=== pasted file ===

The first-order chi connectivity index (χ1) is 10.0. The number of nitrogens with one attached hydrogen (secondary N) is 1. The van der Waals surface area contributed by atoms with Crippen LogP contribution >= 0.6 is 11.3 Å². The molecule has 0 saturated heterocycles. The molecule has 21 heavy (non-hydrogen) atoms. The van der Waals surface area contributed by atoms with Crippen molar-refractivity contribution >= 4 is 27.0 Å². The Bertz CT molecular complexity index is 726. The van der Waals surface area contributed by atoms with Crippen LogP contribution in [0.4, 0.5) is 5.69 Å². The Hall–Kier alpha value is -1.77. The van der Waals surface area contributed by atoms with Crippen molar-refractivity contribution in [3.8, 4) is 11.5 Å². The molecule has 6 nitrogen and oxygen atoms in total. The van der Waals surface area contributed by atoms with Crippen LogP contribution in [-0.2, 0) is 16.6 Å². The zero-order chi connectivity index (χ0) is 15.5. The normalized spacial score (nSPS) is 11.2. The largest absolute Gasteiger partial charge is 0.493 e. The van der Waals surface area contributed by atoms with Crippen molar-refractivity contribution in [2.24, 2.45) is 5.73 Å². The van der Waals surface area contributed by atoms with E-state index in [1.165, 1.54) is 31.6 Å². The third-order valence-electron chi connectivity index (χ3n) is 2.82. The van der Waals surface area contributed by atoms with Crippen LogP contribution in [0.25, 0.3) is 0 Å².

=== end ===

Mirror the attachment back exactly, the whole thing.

The first-order chi connectivity index (χ1) is 10.0. The number of nitrogens with one attached hydrogen (secondary N) is 1. The van der Waals surface area contributed by atoms with Crippen LogP contribution >= 0.6 is 11.3 Å². The molecule has 0 saturated heterocycles. The molecule has 21 heavy (non-hydrogen) atoms. The van der Waals surface area contributed by atoms with Crippen molar-refractivity contribution >= 4 is 27.0 Å². The Bertz CT molecular complexity index is 726. The van der Waals surface area contributed by atoms with Crippen LogP contribution in [0.4, 0.5) is 5.69 Å². The Hall–Kier alpha value is -1.77. The van der Waals surface area contributed by atoms with Crippen molar-refractivity contribution in [3.8, 4) is 11.5 Å². The molecule has 6 nitrogen and oxygen atoms in total. The van der Waals surface area contributed by atoms with Crippen LogP contribution in [-0.2, 0) is 16.6 Å². The zero-order chi connectivity index (χ0) is 15.5. The normalized spacial score (nSPS) is 11.2. The largest absolute Gasteiger partial charge is 0.493 e. The van der Waals surface area contributed by atoms with Crippen molar-refractivity contribution in [2.24, 2.45) is 5.73 Å². The van der Waals surface area contributed by atoms with E-state index in [1.165, 1.54) is 31.6 Å². The third-order valence-electron chi connectivity index (χ3n) is 2.82. The van der Waals surface area contributed by atoms with Crippen LogP contribution in [0.25, 0.3) is 0 Å².